Wednesday, November 30, 2011

Old Spot Coppa

Although I am a sucker for all salted porky treats, this is always a favorite.  Simple-traditional- Hot Capocollo   First is is salted, then washed with red wine.  After that we dry it out for a few hours and coat it with hot calabrese pepper and some cracked black pepper.  This is after it hung and dried in the cantina for 6 months.

Coppa Di Testa

AKA head cheese...but in Italian it sound much better.  This was Hank Shaw's recipe for brawn.  It held together wonderfully and the subtle  cookie spice was just right.  I must say it was best with just  a little blue point beer mustard from Miss Amy's on a piece of bread, and slightly warmer than room temperature.

Tamworth Pork Terrine

This was insane! the inlay is pan seared pork confit garnished with pistachio wraped in coul fat.  You can use it in sandwich, on french bread for an appetizer...I did it over red leaf from the garden with a light mustard vinaigrette.  Ruhlmans raisin/oniln chutney...serious snacks my friends.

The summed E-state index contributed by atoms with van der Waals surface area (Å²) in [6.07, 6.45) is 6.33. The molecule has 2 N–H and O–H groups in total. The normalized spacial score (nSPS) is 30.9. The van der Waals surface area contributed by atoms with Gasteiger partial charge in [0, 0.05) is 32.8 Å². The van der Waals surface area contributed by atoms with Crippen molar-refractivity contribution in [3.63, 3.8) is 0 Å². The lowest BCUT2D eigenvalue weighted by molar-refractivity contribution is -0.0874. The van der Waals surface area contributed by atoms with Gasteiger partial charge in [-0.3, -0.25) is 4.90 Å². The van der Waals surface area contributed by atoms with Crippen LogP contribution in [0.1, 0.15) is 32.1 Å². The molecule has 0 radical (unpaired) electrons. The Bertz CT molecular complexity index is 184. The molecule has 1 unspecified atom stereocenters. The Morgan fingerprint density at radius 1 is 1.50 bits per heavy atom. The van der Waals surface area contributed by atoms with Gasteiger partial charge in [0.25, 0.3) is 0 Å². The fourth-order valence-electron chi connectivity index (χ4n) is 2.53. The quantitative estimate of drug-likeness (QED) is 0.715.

Tamworth Canadian Bacon

This is the first thing I smoked with this years pig.  Simple garlic, honey, and fresh herb brine.  Then smoked for 4 hours on apple and white oak.  Great flavor, light smoke...I would do it again.

APL Smoked Shoulder

Adam Perry Lang is truly a master on a BBQ.  This is his apple brine, apple glazed, apple smoked pork shoulder.  It took 14 hours after all said and done but maaaan was it worth it.  His technique is amazing and works beautifully.   Carolina pulled what?


This was done with a brisket from Pleasant Pastures co-op Amish farm in PA.  First trimmed of some fat then brine in a pickle spice and smoked on white oak all day.  After this steams for about 2 hours, you will have a moist, extraordinarily flavorful pastrami that will rival Kats no problem.

Spring In The Woods

March and April are when these beautiful wild greens start coming up on the north shore of Long Island.  Garlic Mustard (Right) is potent but delicious.  You can boil them then saute in garlic and oil.  I put these along with other dark greens in a calzone type thing called a pitt` in calabrese.  In the middle we have some field garlic.  It taste more like a sweet cipolini onion.  You can put these in anything you would small onions. The ramps (left) are the most prized.  I like to saute the tops with garlic and oil.  The bottoms are great braised with white wine vinegar and honey agrodolce style.